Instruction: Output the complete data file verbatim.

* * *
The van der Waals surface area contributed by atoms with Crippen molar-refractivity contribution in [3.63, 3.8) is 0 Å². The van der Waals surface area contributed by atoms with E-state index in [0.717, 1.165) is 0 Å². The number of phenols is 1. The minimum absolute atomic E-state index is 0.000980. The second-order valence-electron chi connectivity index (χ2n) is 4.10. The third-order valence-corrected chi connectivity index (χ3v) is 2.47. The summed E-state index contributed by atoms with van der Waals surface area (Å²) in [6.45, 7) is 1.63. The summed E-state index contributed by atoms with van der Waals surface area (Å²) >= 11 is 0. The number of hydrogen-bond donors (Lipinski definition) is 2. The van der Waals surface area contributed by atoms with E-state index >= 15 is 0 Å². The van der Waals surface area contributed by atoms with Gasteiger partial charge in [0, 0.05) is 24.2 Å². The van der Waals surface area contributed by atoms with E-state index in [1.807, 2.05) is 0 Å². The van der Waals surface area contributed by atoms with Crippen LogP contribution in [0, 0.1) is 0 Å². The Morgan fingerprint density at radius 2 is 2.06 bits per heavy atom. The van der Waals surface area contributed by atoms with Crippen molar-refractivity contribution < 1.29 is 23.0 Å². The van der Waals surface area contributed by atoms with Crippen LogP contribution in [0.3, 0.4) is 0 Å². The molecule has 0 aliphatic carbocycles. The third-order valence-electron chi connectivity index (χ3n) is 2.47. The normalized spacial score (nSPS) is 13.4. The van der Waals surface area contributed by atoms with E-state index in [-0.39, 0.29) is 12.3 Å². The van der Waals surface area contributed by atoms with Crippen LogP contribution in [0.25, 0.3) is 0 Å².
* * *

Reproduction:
The van der Waals surface area contributed by atoms with Crippen molar-refractivity contribution in [3.63, 3.8) is 0 Å². The van der Waals surface area contributed by atoms with E-state index in [0.717, 1.165) is 0 Å². The number of phenols is 1. The minimum absolute atomic E-state index is 0.000980. The second-order valence-electron chi connectivity index (χ2n) is 4.10. The third-order valence-corrected chi connectivity index (χ3v) is 2.47. The summed E-state index contributed by atoms with van der Waals surface area (Å²) in [6.45, 7) is 1.63. The summed E-state index contributed by atoms with van der Waals surface area (Å²) >= 11 is 0. The number of hydrogen-bond donors (Lipinski definition) is 2. The van der Waals surface area contributed by atoms with E-state index >= 15 is 0 Å². The van der Waals surface area contributed by atoms with Gasteiger partial charge in [0, 0.05) is 24.2 Å². The van der Waals surface area contributed by atoms with E-state index in [1.807, 2.05) is 0 Å². The van der Waals surface area contributed by atoms with Crippen LogP contribution in [0, 0.1) is 0 Å². The Morgan fingerprint density at radius 2 is 2.06 bits per heavy atom. The van der Waals surface area contributed by atoms with Crippen molar-refractivity contribution < 1.29 is 23.0 Å². The van der Waals surface area contributed by atoms with Crippen LogP contribution in [0.3, 0.4) is 0 Å². The molecule has 0 aliphatic carbocycles. The third-order valence-electron chi connectivity index (χ3n) is 2.47. The normalized spacial score (nSPS) is 13.4. The van der Waals surface area contributed by atoms with E-state index in [-0.39, 0.29) is 12.3 Å². The van der Waals surface area contributed by atoms with Crippen LogP contribution in [0.25, 0.3) is 0 Å².